Thursday, July 24, 2008

The Tour de France and Obama's Tour de Force

The shift of the D.C. establishment away from John McCain and towards Barack Obama is now official. A day after I compared Obama's trip to the Tour de France, David Broder refered to it as "Obama's Tour de Force." Broder opens by attributing some of Obama's new found foreign affairs luster to advance hype and luck before detailing how his outlook on the world is being confirmed by events:
Acknowledging all that, it is still the case that Obama is pulling off this trip in great style and thereby has enhanced his Oval Office credentials.
What he could not have counted on is the role that luck has played in the events that have surrounded the tour and in the actions of a cast of supporting players.
When, on the first day of the trip, Obama stepped onto a basketball court at the air base in Kuwait and sent his first three-point shot cleanly through the basket, you knew that the gods had decided to favor him.
He could not have known in advance that on the very day he left Chicago, President Bush would suddenly reverse six years of policy and send a high-ranking State Department official off to a meeting with Iranian and European nuclear negotiators.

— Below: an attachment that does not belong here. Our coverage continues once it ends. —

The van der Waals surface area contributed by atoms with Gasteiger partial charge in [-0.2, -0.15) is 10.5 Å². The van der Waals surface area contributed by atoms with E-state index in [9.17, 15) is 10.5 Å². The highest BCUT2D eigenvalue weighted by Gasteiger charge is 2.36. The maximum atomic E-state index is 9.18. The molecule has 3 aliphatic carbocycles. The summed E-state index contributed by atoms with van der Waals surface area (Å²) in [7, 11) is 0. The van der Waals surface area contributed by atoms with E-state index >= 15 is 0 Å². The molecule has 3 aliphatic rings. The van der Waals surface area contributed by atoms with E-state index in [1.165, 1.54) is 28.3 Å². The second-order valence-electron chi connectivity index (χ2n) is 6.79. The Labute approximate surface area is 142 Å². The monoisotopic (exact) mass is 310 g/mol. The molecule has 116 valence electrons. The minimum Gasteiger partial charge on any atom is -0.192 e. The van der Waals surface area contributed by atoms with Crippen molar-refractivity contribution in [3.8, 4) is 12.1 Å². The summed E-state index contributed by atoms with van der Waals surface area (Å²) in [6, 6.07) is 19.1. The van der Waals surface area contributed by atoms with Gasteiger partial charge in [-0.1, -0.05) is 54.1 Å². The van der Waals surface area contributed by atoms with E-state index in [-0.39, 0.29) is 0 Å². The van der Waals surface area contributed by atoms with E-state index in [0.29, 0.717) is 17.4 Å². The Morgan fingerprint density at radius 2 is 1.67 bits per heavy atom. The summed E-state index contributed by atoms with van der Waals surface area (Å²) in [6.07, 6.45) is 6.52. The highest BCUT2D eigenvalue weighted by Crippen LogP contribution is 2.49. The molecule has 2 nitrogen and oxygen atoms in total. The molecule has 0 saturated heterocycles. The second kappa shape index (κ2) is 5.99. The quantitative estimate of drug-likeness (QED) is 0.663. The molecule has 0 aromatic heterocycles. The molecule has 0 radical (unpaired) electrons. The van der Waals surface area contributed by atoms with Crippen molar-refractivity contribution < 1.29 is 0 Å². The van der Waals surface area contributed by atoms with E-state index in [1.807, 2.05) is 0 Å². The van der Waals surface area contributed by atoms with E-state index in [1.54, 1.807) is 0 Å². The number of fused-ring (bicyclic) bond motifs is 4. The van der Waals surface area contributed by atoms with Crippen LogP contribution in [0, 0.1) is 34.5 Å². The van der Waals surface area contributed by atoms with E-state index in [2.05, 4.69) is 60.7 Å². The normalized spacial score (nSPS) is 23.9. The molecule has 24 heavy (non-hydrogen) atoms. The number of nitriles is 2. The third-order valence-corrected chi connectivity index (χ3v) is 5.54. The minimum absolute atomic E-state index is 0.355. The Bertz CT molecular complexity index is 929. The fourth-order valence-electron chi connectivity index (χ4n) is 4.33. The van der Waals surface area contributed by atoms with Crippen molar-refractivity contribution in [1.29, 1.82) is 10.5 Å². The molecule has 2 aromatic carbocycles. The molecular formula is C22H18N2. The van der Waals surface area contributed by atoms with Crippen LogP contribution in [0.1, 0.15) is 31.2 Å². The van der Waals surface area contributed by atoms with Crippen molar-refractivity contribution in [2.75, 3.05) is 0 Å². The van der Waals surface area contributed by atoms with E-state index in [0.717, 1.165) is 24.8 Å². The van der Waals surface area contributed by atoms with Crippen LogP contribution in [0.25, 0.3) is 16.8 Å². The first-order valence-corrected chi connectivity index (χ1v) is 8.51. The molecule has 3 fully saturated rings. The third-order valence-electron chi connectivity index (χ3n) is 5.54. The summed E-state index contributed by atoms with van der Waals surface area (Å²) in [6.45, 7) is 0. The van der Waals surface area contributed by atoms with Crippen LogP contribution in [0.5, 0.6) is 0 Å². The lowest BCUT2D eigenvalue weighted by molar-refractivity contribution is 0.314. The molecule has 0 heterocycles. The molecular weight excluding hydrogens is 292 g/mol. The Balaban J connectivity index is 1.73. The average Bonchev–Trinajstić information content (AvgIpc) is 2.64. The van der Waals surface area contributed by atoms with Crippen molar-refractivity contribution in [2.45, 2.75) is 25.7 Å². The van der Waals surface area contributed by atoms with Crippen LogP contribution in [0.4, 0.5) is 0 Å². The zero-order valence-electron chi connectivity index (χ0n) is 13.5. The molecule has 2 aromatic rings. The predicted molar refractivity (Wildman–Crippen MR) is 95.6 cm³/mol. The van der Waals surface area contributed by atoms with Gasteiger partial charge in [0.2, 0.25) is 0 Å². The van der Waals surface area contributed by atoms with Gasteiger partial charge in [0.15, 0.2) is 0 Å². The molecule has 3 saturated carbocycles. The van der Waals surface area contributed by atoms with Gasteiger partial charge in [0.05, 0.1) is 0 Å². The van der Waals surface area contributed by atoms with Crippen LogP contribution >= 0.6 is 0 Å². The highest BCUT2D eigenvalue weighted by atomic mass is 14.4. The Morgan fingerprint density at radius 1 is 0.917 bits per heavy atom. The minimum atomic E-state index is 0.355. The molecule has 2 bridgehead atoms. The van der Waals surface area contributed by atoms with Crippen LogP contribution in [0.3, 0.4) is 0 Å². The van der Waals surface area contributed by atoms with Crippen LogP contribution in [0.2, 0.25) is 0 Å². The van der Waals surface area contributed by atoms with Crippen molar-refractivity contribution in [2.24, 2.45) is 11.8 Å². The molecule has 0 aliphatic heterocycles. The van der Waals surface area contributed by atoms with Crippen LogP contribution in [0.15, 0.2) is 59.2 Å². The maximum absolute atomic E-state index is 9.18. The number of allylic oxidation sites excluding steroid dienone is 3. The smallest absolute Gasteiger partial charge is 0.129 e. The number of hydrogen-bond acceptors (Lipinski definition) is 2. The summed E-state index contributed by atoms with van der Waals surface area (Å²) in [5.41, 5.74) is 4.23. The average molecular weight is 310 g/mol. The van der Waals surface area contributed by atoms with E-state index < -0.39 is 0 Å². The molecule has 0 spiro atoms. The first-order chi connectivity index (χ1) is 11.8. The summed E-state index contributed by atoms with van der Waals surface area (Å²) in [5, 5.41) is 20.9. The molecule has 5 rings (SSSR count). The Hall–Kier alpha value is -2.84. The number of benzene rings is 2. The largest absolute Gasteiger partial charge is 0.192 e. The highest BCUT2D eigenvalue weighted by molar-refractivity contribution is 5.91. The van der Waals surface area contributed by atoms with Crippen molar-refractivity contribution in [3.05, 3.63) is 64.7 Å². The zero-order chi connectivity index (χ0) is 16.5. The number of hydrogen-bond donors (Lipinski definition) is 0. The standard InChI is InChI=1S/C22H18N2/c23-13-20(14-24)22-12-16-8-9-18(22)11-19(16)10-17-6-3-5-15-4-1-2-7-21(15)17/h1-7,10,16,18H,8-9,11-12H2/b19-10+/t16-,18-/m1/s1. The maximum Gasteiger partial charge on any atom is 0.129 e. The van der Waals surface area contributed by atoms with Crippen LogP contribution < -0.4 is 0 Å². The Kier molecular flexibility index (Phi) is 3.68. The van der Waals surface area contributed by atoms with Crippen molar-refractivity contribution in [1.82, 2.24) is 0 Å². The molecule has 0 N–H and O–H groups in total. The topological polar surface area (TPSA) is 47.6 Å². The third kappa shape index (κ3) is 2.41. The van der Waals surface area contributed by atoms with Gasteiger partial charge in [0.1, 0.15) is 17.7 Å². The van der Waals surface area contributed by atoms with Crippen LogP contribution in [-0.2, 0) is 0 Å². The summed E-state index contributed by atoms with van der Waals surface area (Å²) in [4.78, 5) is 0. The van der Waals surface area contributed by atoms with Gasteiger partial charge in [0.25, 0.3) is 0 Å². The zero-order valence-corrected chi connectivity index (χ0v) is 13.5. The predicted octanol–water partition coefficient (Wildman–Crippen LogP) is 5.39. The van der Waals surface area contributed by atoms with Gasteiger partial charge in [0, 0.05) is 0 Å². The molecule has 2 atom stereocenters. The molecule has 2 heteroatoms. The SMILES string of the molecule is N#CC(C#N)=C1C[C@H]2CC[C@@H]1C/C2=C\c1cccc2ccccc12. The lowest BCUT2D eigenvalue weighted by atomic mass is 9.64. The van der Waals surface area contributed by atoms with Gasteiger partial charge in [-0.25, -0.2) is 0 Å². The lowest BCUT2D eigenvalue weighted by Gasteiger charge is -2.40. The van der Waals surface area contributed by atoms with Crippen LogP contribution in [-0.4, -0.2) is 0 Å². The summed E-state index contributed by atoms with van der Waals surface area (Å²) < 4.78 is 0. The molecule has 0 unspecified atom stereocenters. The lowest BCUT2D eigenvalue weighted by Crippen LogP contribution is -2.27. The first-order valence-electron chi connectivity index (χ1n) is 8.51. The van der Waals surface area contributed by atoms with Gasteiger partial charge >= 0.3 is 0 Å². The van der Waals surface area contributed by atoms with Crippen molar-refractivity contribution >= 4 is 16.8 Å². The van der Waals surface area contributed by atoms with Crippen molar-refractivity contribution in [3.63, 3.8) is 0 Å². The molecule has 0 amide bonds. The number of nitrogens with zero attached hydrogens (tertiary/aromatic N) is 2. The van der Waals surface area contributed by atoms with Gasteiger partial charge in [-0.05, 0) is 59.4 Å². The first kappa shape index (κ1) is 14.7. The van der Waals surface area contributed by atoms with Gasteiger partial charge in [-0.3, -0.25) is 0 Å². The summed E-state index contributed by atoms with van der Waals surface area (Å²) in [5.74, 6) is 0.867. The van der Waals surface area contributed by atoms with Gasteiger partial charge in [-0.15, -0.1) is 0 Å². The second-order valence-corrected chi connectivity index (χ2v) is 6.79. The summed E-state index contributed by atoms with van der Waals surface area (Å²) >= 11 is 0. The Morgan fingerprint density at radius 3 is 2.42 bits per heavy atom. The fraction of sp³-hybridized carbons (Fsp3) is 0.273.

He could not have guessed that Iraqi Prime Minister Nouri al-Maliki, eager to promise his constituents that the American occupation would not be endless, would persuade Bush to declare agreement to "a time horizon" for the departure of U.S. troops.
And he could not have assumed that a Maliki spokesman, briefing reporters on the prime minister's meeting with Obama, would volunteer the comment that "the end of 2010 is the appropriate time for the withdrawal" of U.S. troops.
Suddenly, long-standing Obama policies -- direct talks with Iran and a 16-month timetable for withdrawal -- seemed to be ratified by events.
Broder can't help but nit-pick one or two of Obama's answers to reporters' questions, before turning to the way events have turned against McCain:
But his troubles are minimal compared with those of John McCain, who looks like the odd man out in the ongoing foreign policy debate. Having given steadfast support to the policies of both Maliki and George Bush, he has a legitimate complaint: They owed him more consideration in the way they announced their shifts. As it is, McCain appears isolated from trends in both Baghdad and Washington.
Things are getting tough for John McCain when David Broder has to point out that his stature on the world stage has been superceded by the upstart senator from Illinois.

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